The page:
When Jacob Grady began pirating anime and manga online eight years ago, he was still in college. He took out student loans to pay the server bills, and he figured that if he ever made enough money from the site to purchase a round-trip flight to Japan, the effort and expense would be worth it.

Like many Americans, he got hooked on Japanese pop culture as a kid through the Cartoon Network’s action-oriented programming block called “Toonami” (“cartoon tsunami”). He would race home from school to catch the latest episodes of “Dragonball Z” and “Gundam Wing.”

But Grady was not pirating rollicking anime adventure series or kids’ shows like “Pokemon.” The content on his site was what most non-Japanese call “hentai” (abnormal, perverted), and in Japan is still largely known as ero-manga, ero-anime, or just: porno.

“At some point, going through puberty and exploring the Internet for the first time, I came across hentai,” he says. “I just never looked back.”

Outside of Japan, hentai now refers to an entire subgenre of anime and manga that features highly stylized eroticism, with characters whose sexual organs often defy the norms of physics, and whose behavior and physical contortions belie any semblance of realism.

For some, hentai is a testament to the immense creativity of Japanese manga and anime artists, the modern version of Japanese shunga — sexually explicit scrolls dating back to the Heian Period (794-1185), when Japanese artists were influenced by Chinese erotica, and ukiyo-e woodblock prints flourishing in the Edo Period (1603-1868). But for others, hentai is depraved, a sign of Japan’s lax public and religious morality, and the nation’s failure to adapt to modern norms of femininity and civility.

The hentai debate is not innocuous. In 2009, former U.S. Marine Christopher Handley was sentenced to six months in an Iowa prison for ordering ero-manga by mail from Japan. In 2011, an American had his laptop, iPad and iPhone seized at the Canadian border, where officials deemed his anime and manga images “obscene” and “child pornography.”

Ex-Tokyo Gov. Shinto Ishihara made one of his last stands an attempt to outlaw what he called “manga and anime disrupting the social order.” His bill was branded “the nonexistent youth legislation.” As vague as he was hypocritical, Ishihara caused a firestorm: Manga and anime artists and producers abandoned the Tokyo Anime Fair (which he chaired) and staged public protests. Municipal officials argued — some for the protection of children, others against Ishihara’s double standard as a former novelist and playwright of many risque stories.

Eventually, the Japanese government outlawed the possession of live-action child pornography — in which actual human beings are exploited — but left manga and anime, works of the imagination that do not involve the coercion or slavery of people, alone.

Grady is determined to bolster the cause of artistic freedom over reflexive censorship: “We will never back down from publishing controversial content.”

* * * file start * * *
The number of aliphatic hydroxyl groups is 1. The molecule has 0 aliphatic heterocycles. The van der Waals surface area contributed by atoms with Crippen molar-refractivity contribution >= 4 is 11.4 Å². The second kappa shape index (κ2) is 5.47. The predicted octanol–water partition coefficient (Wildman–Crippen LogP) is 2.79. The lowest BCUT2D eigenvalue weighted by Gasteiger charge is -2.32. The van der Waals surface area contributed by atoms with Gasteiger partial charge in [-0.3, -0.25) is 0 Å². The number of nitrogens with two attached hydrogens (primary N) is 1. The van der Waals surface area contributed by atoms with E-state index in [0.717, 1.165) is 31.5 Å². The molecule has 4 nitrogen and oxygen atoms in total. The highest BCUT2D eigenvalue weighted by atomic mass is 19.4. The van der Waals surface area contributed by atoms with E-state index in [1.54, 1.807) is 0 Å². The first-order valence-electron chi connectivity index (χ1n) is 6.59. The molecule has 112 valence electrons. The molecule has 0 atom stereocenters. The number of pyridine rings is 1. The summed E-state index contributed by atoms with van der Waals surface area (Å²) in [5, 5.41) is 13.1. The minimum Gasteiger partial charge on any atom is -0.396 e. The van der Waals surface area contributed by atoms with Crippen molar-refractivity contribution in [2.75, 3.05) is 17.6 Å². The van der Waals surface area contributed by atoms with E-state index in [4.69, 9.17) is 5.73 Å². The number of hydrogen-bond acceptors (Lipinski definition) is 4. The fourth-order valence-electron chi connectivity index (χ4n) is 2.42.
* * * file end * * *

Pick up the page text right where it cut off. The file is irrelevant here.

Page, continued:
His strategy is working. These days, round-trip tickets to Tokyo are frequent and unremarkable. Grady’s site, Fakku.net (yes, “fakku”), now gets over 1 billion page views per month, and over 10 million unique clicks, making it one of the top 50 adult websites in the world. Twelve full-time employees now manage the site from their office in Portland, Oregon.

And Grady is forging ahead with partnerships. Japanese publishers of the two biggest hentai magazines in Japan, Comic Kairakuten and Comic X-Eros, have agreed to simultaneously publish with Fakku in the U.S. — meaning that the print versions will appear in America on the same day they hit convenience-store magazine racks in Japan.

But these partnerships can’t happen without legitimacy. No surprise, then, that Grady is preparing Fakku to go legal at the end of 2015 — following in the hallowed footprints of Crunchyroll.com, the once-pirate anime and manga site that is now a multimillion-dollar enterprise, owned by Hollywood’s Chernin Group.

He knows that the transition from free to paid hentai will be rough. “I expect traffic to drop significantly once we make the full transition to a legit website with entirely licensed content,” he tells me. “But the remaining user base will still be substantial, and made up entirely of people who are supportive of what we’re doing and supportive of the industry at large. We’ve sold over 50,000 books through our website in the first year.”

Grady’s move into co-licensed publishing, and licensed online content, is a first in hentai deliverables. Recently, he also sealed a partnership with veteran artist Toshio Maeda, creator of the porn classic “La Blue Girl.” The two appeared together at Anime Expo in Los Angeles in July and are about to announce a crowdfunding project this fall.

On the verge of going legit, with paid subscribers and premium content, Grady is sanguine about his future and devoted to quality. Hentai is not just porn, he insists. In Southern California, the hotbed of live-action porn, you can get any “stud” or “babe” to perform in front of a camera. But you can’t draw hentai if you’re not an artist — or, some say, if you’re not Japanese.

“Hentai is art, and as art it can explore all kinds of themes and worlds that live-action porn never could,” Grady says. “But more importantly, I feel like hentai tends to have plot and story that you can follow and get invested in. I’ve read stories that have made me emotional, happy or sad. And seeing some of the comments on Fakku, I know the community feels those emotions as well.”

Roland Kelts is the author of “Japanamerica: How Japanese Pop Culture has Invaded the U.S.” He is a visiting scholar at Keio University in Tokyo.

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